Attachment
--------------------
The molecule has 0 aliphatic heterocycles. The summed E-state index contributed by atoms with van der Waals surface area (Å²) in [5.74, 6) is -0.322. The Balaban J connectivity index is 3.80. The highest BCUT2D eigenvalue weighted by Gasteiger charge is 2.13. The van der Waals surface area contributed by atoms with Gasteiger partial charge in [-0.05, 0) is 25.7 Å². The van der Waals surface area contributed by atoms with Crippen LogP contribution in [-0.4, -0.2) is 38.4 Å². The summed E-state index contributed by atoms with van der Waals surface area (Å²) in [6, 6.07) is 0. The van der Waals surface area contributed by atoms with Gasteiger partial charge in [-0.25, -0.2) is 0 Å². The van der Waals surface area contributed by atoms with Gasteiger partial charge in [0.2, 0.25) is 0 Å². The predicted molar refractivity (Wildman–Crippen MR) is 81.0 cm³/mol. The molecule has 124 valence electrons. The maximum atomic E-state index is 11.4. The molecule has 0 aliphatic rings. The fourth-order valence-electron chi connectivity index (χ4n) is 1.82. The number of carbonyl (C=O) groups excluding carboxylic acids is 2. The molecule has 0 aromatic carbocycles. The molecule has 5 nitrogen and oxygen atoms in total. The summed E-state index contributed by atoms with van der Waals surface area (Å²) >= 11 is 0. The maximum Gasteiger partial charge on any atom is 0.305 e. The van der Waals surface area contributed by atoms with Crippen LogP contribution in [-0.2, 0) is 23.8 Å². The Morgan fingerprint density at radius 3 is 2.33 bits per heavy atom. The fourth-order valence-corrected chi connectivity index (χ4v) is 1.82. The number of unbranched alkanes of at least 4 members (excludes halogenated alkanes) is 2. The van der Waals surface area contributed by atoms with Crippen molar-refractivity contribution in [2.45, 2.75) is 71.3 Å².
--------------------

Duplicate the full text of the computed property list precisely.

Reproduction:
The molecule has 0 aliphatic heterocycles. The summed E-state index contributed by atoms with van der Waals surface area (Å²) in [5.74, 6) is -0.322. The Balaban J connectivity index is 3.80. The highest BCUT2D eigenvalue weighted by Gasteiger charge is 2.13. The van der Waals surface area contributed by atoms with Gasteiger partial charge in [-0.05, 0) is 25.7 Å². The van der Waals surface area contributed by atoms with Crippen LogP contribution in [-0.4, -0.2) is 38.4 Å². The summed E-state index contributed by atoms with van der Waals surface area (Å²) in [6, 6.07) is 0. The van der Waals surface area contributed by atoms with Gasteiger partial charge in [-0.25, -0.2) is 0 Å². The van der Waals surface area contributed by atoms with Gasteiger partial charge in [0.2, 0.25) is 0 Å². The predicted molar refractivity (Wildman–Crippen MR) is 81.0 cm³/mol. The molecule has 124 valence electrons. The maximum atomic E-state index is 11.4. The molecule has 0 aliphatic rings. The fourth-order valence-electron chi connectivity index (χ4n) is 1.82. The number of carbonyl (C=O) groups excluding carboxylic acids is 2. The molecule has 0 aromatic carbocycles. The molecule has 5 nitrogen and oxygen atoms in total. The summed E-state index contributed by atoms with van der Waals surface area (Å²) >= 11 is 0. The maximum Gasteiger partial charge on any atom is 0.305 e. The van der Waals surface area contributed by atoms with Crippen LogP contribution in [-0.2, 0) is 23.8 Å². The Morgan fingerprint density at radius 3 is 2.33 bits per heavy atom. The fourth-order valence-corrected chi connectivity index (χ4v) is 1.82. The number of unbranched alkanes of at least 4 members (excludes halogenated alkanes) is 2. The van der Waals surface area contributed by atoms with Crippen molar-refractivity contribution in [2.45, 2.75) is 71.3 Å².